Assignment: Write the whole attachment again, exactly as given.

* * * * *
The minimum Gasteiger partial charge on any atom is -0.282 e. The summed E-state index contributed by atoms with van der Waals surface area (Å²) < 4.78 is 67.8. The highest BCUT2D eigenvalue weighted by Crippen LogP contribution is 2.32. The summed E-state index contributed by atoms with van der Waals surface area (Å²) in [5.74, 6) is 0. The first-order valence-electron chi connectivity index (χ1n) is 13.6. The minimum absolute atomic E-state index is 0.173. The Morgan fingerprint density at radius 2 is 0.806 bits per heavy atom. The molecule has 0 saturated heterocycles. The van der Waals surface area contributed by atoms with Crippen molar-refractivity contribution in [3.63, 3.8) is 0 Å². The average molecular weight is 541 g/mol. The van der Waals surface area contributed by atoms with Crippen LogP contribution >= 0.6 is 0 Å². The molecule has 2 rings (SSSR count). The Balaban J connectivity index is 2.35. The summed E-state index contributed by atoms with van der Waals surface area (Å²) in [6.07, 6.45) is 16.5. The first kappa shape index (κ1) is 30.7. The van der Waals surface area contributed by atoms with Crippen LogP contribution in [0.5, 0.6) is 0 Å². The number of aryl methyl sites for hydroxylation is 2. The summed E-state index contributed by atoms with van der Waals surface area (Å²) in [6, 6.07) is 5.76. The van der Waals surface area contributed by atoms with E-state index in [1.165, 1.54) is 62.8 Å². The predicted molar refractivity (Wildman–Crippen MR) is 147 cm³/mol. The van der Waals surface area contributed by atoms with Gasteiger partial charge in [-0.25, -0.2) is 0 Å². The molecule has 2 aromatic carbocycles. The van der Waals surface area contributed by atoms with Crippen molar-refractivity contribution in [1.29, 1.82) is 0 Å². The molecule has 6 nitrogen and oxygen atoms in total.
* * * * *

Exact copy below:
The minimum Gasteiger partial charge on any atom is -0.282 e. The summed E-state index contributed by atoms with van der Waals surface area (Å²) < 4.78 is 67.8. The highest BCUT2D eigenvalue weighted by Crippen LogP contribution is 2.32. The summed E-state index contributed by atoms with van der Waals surface area (Å²) in [5.74, 6) is 0. The first-order valence-electron chi connectivity index (χ1n) is 13.6. The minimum absolute atomic E-state index is 0.173. The Morgan fingerprint density at radius 2 is 0.806 bits per heavy atom. The molecule has 0 saturated heterocycles. The van der Waals surface area contributed by atoms with Crippen molar-refractivity contribution in [3.63, 3.8) is 0 Å². The average molecular weight is 541 g/mol. The van der Waals surface area contributed by atoms with Crippen LogP contribution >= 0.6 is 0 Å². The molecule has 2 rings (SSSR count). The Balaban J connectivity index is 2.35. The summed E-state index contributed by atoms with van der Waals surface area (Å²) in [6.07, 6.45) is 16.5. The first kappa shape index (κ1) is 30.7. The van der Waals surface area contributed by atoms with Crippen LogP contribution in [0.5, 0.6) is 0 Å². The number of aryl methyl sites for hydroxylation is 2. The summed E-state index contributed by atoms with van der Waals surface area (Å²) in [6, 6.07) is 5.76. The van der Waals surface area contributed by atoms with E-state index in [1.165, 1.54) is 62.8 Å². The predicted molar refractivity (Wildman–Crippen MR) is 147 cm³/mol. The van der Waals surface area contributed by atoms with Gasteiger partial charge in [-0.25, -0.2) is 0 Å². The molecule has 2 aromatic carbocycles. The van der Waals surface area contributed by atoms with Crippen molar-refractivity contribution in [1.29, 1.82) is 0 Å². The molecule has 6 nitrogen and oxygen atoms in total.